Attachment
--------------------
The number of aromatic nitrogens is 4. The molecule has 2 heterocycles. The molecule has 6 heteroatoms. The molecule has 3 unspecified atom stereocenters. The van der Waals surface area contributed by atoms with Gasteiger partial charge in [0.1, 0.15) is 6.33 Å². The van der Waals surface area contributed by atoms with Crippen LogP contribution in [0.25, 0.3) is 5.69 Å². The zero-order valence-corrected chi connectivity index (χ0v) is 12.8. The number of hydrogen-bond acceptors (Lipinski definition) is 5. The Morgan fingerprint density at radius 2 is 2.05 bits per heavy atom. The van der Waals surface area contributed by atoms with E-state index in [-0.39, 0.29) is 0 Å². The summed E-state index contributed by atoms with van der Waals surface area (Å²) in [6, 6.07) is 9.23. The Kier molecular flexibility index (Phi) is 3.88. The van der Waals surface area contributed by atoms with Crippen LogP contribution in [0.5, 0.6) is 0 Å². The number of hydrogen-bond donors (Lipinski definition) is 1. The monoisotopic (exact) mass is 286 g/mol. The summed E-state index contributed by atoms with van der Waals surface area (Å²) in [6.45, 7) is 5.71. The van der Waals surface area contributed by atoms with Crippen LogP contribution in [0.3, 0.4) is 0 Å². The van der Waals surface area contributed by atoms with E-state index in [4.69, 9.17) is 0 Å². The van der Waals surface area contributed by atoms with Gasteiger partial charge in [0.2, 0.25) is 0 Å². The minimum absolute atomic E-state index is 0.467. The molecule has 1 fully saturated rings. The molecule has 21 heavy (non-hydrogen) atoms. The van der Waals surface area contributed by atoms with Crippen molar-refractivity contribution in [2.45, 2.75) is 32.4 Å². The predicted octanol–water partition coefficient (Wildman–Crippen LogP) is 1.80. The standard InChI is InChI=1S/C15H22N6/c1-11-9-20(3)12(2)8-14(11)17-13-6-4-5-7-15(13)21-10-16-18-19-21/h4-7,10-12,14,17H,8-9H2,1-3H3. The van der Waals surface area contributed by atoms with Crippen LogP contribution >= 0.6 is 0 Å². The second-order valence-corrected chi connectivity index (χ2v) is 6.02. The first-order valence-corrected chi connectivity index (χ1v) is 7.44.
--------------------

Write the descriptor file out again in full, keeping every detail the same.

The number of aromatic nitrogens is 4. The molecule has 2 heterocycles. The molecule has 6 heteroatoms. The molecule has 3 unspecified atom stereocenters. The van der Waals surface area contributed by atoms with Gasteiger partial charge in [0.1, 0.15) is 6.33 Å². The van der Waals surface area contributed by atoms with Crippen LogP contribution in [0.25, 0.3) is 5.69 Å². The zero-order valence-corrected chi connectivity index (χ0v) is 12.8. The number of hydrogen-bond acceptors (Lipinski definition) is 5. The Morgan fingerprint density at radius 2 is 2.05 bits per heavy atom. The van der Waals surface area contributed by atoms with E-state index in [-0.39, 0.29) is 0 Å². The summed E-state index contributed by atoms with van der Waals surface area (Å²) in [6, 6.07) is 9.23. The Kier molecular flexibility index (Phi) is 3.88. The van der Waals surface area contributed by atoms with Crippen LogP contribution in [0.5, 0.6) is 0 Å². The number of hydrogen-bond donors (Lipinski definition) is 1. The monoisotopic (exact) mass is 286 g/mol. The summed E-state index contributed by atoms with van der Waals surface area (Å²) in [6.45, 7) is 5.71. The van der Waals surface area contributed by atoms with Crippen LogP contribution in [0.3, 0.4) is 0 Å². The van der Waals surface area contributed by atoms with E-state index in [4.69, 9.17) is 0 Å². The van der Waals surface area contributed by atoms with Gasteiger partial charge in [0.2, 0.25) is 0 Å². The minimum absolute atomic E-state index is 0.467. The molecule has 1 fully saturated rings. The molecule has 21 heavy (non-hydrogen) atoms. The van der Waals surface area contributed by atoms with Crippen molar-refractivity contribution in [2.45, 2.75) is 32.4 Å². The predicted octanol–water partition coefficient (Wildman–Crippen LogP) is 1.80. The standard InChI is InChI=1S/C15H22N6/c1-11-9-20(3)12(2)8-14(11)17-13-6-4-5-7-15(13)21-10-16-18-19-21/h4-7,10-12,14,17H,8-9H2,1-3H3. The van der Waals surface area contributed by atoms with Crippen LogP contribution >= 0.6 is 0 Å². The second-order valence-corrected chi connectivity index (χ2v) is 6.02. The first-order valence-corrected chi connectivity index (χ1v) is 7.44.